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Probably French or Belgian 19th Century
Saint Barbara

c. 1860/1910
120.9 x 46.2 x 36.2 cm (47 5/8 x 18 3/16 x 14 1/4 in)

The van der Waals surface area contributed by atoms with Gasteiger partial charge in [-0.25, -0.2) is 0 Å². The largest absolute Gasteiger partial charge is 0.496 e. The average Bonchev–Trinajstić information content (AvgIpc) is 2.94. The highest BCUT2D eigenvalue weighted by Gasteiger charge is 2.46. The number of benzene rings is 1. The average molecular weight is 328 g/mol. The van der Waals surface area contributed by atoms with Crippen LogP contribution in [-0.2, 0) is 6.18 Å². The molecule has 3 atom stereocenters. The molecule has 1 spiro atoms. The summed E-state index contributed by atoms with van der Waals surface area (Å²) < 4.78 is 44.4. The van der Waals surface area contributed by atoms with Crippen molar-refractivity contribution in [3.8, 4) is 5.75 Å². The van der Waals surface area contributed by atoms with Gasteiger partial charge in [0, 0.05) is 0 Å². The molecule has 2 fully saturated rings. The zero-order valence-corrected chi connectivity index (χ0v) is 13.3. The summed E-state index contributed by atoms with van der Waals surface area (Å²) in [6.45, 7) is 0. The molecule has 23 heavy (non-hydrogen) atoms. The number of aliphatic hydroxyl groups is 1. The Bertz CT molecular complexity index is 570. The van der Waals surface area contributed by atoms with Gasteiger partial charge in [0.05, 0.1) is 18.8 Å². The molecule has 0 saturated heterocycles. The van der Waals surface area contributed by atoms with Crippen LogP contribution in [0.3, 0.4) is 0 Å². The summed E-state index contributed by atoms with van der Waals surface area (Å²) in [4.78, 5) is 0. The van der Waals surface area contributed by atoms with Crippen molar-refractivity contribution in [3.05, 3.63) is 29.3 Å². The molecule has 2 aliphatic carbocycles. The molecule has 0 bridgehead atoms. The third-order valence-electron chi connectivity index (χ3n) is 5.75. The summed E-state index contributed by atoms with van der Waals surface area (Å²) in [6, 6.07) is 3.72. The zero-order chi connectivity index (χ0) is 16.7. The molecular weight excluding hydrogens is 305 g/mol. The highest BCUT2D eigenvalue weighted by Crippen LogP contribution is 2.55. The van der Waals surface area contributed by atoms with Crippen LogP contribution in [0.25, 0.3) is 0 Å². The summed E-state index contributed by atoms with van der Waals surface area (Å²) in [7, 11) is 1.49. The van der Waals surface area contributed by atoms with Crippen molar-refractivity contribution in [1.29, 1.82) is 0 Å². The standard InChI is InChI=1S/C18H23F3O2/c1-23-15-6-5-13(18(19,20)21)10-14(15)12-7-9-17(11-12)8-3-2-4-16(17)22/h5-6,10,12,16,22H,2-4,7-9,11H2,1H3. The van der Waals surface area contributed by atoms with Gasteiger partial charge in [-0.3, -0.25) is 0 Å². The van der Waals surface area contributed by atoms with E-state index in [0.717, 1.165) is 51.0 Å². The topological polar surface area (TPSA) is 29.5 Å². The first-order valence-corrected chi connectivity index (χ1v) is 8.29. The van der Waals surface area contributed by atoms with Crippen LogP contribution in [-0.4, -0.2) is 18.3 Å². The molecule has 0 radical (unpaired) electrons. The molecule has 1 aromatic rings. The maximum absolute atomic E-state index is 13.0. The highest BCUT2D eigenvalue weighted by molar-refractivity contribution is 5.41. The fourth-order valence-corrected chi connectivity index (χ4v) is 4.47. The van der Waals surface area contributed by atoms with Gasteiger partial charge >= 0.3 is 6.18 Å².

Reportedly in Portugal by 1911; [1] Leouzon le Duc collection, Paris; purchased 20 February 1922 by (Jacques Seligmann et Cie, Paris and New York); sold November 1924 to Albert J. Kobler [c. 1886-1936], New York; [2] sold 22 August 1930 to William Randolph Hearst [1863-1951], New York; sold 18 April 1940 to (French and Co., New York); [3] sold before 1945 to Dr. Preston Pope Satterwhite [1867-1948], New York; sold 31 January 1945 to (French and Co., New York); sold 29 November 1949 to the Samuel H. Kress Foundation, New York, as Franco-Portuguese, c. 1510; [4] gift by exchange 1952 to NGA. [1] French and Co., New York, wrote to the Samuel H. Kress Foundation on 24 November 1948 that the sculpture was "acquired in Portugal after the deposal of King Manuel in 1911" (transcription of letter in NGA curatorial files). There is no mention of this provenance in the Seligmann documentation (see note 2). [2] Documents in the records of Jacques Seligmann & Co., held by the Archives of American Art, Washington, D.C. (boxes 54, 133, 192, 246, 287, and 298), provide information about Seligmann's acquisition and sale of the sculpture. See copies in NGA curatorial files of the consular invoices, a telegram mentioning that a client in New York had admired the sculpture, the November 1924 invoice to Kobler, his 14 November 1924 acknowledgement that he had received the sculpture, and annotated photographs. The sculpture was number 2884 in Seligmann's New York inventory. See also: Germain Seligman, Merchants of Art: 1880-1960, Eighty Years of Professional Collecting, New York, 1961: 87-88, pl. 28. [3] The information about Hearst's ownership can be found in the 1941 inventory of his collection (The William Randolph Hearst Collection: photographs and acquisition records on microfiche, Taylor Coffman, ed., New York, 1987: fiche 203; copies in NGA curatorial files). Mary Levkoff of the Los Angeles County Museum of Art kindly brought these records to the Gallery's attention; see her letters of 30 January 2003 and 19 September 2006 in NGA curatorial files. Hearst's records indicate that he sold the sculpture on 18 April 1940 to French and Co., although the dealer's stock sheets only list their purchase as from Dr. P.P. Satterwhite in early 1945. [4] Information on the ownership and sale by Satterwhite comes from French and Co. stock sheets and photographs, on file at the Getty Research Institute, Los Angeles, California. The 1945 stock sheet (marked "1/31/45" under "Date Received") indicates the sculpture came with a pedestal that is partly visible in one of the photographs, the negative of which indicates it was taken in 1941. Libby Spatz of the Getty provided this information (see copies and her letter of 9 October 1986 in NGA curatorial files). Robert Samuels, Jr., of French and Co., recalled that the dealer apparently took the sculpture as partial payment by Satterwhite for something else and gave him a credit for it (see notes by Alison Luchs of a phone conversation on 12 December 1986, in NGA curatorial files).
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